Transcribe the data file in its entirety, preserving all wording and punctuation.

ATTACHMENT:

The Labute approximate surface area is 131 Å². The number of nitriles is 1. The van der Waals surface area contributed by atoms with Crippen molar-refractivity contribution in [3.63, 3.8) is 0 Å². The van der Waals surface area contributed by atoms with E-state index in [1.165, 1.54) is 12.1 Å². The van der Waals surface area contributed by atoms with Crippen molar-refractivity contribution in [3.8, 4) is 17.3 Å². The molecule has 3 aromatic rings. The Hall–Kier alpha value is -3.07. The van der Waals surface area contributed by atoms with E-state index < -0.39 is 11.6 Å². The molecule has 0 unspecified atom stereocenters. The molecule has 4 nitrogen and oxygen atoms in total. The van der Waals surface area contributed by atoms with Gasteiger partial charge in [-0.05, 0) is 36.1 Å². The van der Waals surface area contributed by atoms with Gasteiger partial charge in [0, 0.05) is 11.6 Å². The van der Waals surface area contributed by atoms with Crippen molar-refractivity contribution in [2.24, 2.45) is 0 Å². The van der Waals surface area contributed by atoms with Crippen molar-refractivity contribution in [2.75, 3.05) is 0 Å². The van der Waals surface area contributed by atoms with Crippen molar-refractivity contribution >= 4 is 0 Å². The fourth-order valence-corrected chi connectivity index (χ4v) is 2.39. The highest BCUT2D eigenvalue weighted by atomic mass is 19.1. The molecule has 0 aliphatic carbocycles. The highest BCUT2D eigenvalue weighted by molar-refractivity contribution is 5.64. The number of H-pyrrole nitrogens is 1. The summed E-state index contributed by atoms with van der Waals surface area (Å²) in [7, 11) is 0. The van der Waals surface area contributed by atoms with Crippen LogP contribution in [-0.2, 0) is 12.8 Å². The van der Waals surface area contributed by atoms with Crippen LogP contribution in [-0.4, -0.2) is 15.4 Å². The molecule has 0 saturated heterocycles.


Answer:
The Labute approximate surface area is 131 Å². The number of nitriles is 1. The van der Waals surface area contributed by atoms with Crippen molar-refractivity contribution in [3.63, 3.8) is 0 Å². The van der Waals surface area contributed by atoms with E-state index in [1.165, 1.54) is 12.1 Å². The van der Waals surface area contributed by atoms with Crippen molar-refractivity contribution in [3.8, 4) is 17.3 Å². The molecule has 3 aromatic rings. The Hall–Kier alpha value is -3.07. The van der Waals surface area contributed by atoms with E-state index < -0.39 is 11.6 Å². The molecule has 0 unspecified atom stereocenters. The molecule has 4 nitrogen and oxygen atoms in total. The van der Waals surface area contributed by atoms with Gasteiger partial charge in [-0.05, 0) is 36.1 Å². The van der Waals surface area contributed by atoms with Gasteiger partial charge in [0, 0.05) is 11.6 Å². The van der Waals surface area contributed by atoms with Crippen molar-refractivity contribution in [2.24, 2.45) is 0 Å². The van der Waals surface area contributed by atoms with Crippen molar-refractivity contribution in [2.75, 3.05) is 0 Å². The van der Waals surface area contributed by atoms with Crippen molar-refractivity contribution >= 4 is 0 Å². The fourth-order valence-corrected chi connectivity index (χ4v) is 2.39. The highest BCUT2D eigenvalue weighted by atomic mass is 19.1. The molecule has 0 aliphatic carbocycles. The highest BCUT2D eigenvalue weighted by molar-refractivity contribution is 5.64. The number of H-pyrrole nitrogens is 1. The summed E-state index contributed by atoms with van der Waals surface area (Å²) in [7, 11) is 0. The van der Waals surface area contributed by atoms with Crippen LogP contribution in [-0.2, 0) is 12.8 Å². The van der Waals surface area contributed by atoms with Crippen LogP contribution in [-0.4, -0.2) is 15.4 Å². The molecule has 0 saturated heterocycles.